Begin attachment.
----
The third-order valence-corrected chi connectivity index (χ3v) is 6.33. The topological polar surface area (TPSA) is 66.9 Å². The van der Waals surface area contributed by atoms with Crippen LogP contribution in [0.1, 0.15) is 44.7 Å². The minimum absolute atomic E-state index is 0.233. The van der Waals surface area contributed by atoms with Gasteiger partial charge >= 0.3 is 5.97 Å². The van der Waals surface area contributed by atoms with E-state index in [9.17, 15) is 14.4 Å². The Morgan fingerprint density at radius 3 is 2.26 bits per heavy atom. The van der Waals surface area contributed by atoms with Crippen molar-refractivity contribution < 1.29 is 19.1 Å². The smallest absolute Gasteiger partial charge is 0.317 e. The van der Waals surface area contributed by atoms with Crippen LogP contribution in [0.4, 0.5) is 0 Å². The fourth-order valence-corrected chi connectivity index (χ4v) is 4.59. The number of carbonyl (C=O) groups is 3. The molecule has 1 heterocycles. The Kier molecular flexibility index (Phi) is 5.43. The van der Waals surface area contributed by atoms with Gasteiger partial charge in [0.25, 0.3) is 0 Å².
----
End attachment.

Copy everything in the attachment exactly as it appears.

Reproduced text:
The third-order valence-corrected chi connectivity index (χ3v) is 6.33. The topological polar surface area (TPSA) is 66.9 Å². The van der Waals surface area contributed by atoms with Crippen LogP contribution in [0.1, 0.15) is 44.7 Å². The minimum absolute atomic E-state index is 0.233. The van der Waals surface area contributed by atoms with Gasteiger partial charge >= 0.3 is 5.97 Å². The van der Waals surface area contributed by atoms with E-state index in [9.17, 15) is 14.4 Å². The Morgan fingerprint density at radius 3 is 2.26 bits per heavy atom. The van der Waals surface area contributed by atoms with Crippen molar-refractivity contribution < 1.29 is 19.1 Å². The smallest absolute Gasteiger partial charge is 0.317 e. The van der Waals surface area contributed by atoms with Crippen LogP contribution in [0.4, 0.5) is 0 Å². The fourth-order valence-corrected chi connectivity index (χ4v) is 4.59. The number of carbonyl (C=O) groups is 3. The molecule has 1 heterocycles. The Kier molecular flexibility index (Phi) is 5.43. The van der Waals surface area contributed by atoms with Gasteiger partial charge in [0.25, 0.3) is 0 Å².